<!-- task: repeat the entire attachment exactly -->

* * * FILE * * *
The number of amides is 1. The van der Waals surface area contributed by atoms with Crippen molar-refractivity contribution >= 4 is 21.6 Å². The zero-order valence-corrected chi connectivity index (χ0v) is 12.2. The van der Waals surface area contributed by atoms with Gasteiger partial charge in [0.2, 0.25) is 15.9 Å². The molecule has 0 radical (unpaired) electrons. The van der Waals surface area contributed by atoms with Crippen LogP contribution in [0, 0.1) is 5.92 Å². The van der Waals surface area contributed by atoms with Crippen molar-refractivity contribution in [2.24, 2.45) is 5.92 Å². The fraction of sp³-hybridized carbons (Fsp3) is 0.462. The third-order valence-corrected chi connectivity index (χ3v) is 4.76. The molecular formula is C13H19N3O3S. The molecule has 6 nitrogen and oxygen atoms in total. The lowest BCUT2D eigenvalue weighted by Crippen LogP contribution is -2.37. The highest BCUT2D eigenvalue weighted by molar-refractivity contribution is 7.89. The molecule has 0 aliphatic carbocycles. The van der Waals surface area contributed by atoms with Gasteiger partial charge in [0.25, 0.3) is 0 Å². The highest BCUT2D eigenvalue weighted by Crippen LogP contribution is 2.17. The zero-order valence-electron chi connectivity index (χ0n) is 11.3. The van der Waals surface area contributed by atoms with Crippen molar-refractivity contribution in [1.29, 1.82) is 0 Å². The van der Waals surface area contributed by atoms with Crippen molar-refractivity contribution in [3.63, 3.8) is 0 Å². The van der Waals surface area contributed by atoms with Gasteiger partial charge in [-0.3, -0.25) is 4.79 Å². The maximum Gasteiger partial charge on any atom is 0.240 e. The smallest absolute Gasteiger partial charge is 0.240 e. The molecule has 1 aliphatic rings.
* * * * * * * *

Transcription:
The number of amides is 1. The van der Waals surface area contributed by atoms with Crippen molar-refractivity contribution >= 4 is 21.6 Å². The zero-order valence-corrected chi connectivity index (χ0v) is 12.2. The van der Waals surface area contributed by atoms with Gasteiger partial charge in [0.2, 0.25) is 15.9 Å². The molecule has 0 radical (unpaired) electrons. The van der Waals surface area contributed by atoms with Crippen LogP contribution in [0, 0.1) is 5.92 Å². The van der Waals surface area contributed by atoms with Crippen molar-refractivity contribution in [2.24, 2.45) is 5.92 Å². The fraction of sp³-hybridized carbons (Fsp3) is 0.462. The third-order valence-corrected chi connectivity index (χ3v) is 4.76. The molecular formula is C13H19N3O3S. The molecule has 6 nitrogen and oxygen atoms in total. The lowest BCUT2D eigenvalue weighted by Crippen LogP contribution is -2.37. The highest BCUT2D eigenvalue weighted by molar-refractivity contribution is 7.89. The molecule has 0 aliphatic carbocycles. The van der Waals surface area contributed by atoms with Gasteiger partial charge in [0.25, 0.3) is 0 Å². The highest BCUT2D eigenvalue weighted by Crippen LogP contribution is 2.17. The zero-order valence-electron chi connectivity index (χ0n) is 11.3. The van der Waals surface area contributed by atoms with Crippen molar-refractivity contribution in [1.29, 1.82) is 0 Å². The van der Waals surface area contributed by atoms with Crippen molar-refractivity contribution in [3.63, 3.8) is 0 Å². The van der Waals surface area contributed by atoms with Gasteiger partial charge in [-0.3, -0.25) is 4.79 Å². The maximum Gasteiger partial charge on any atom is 0.240 e. The smallest absolute Gasteiger partial charge is 0.240 e. The molecule has 1 aliphatic rings.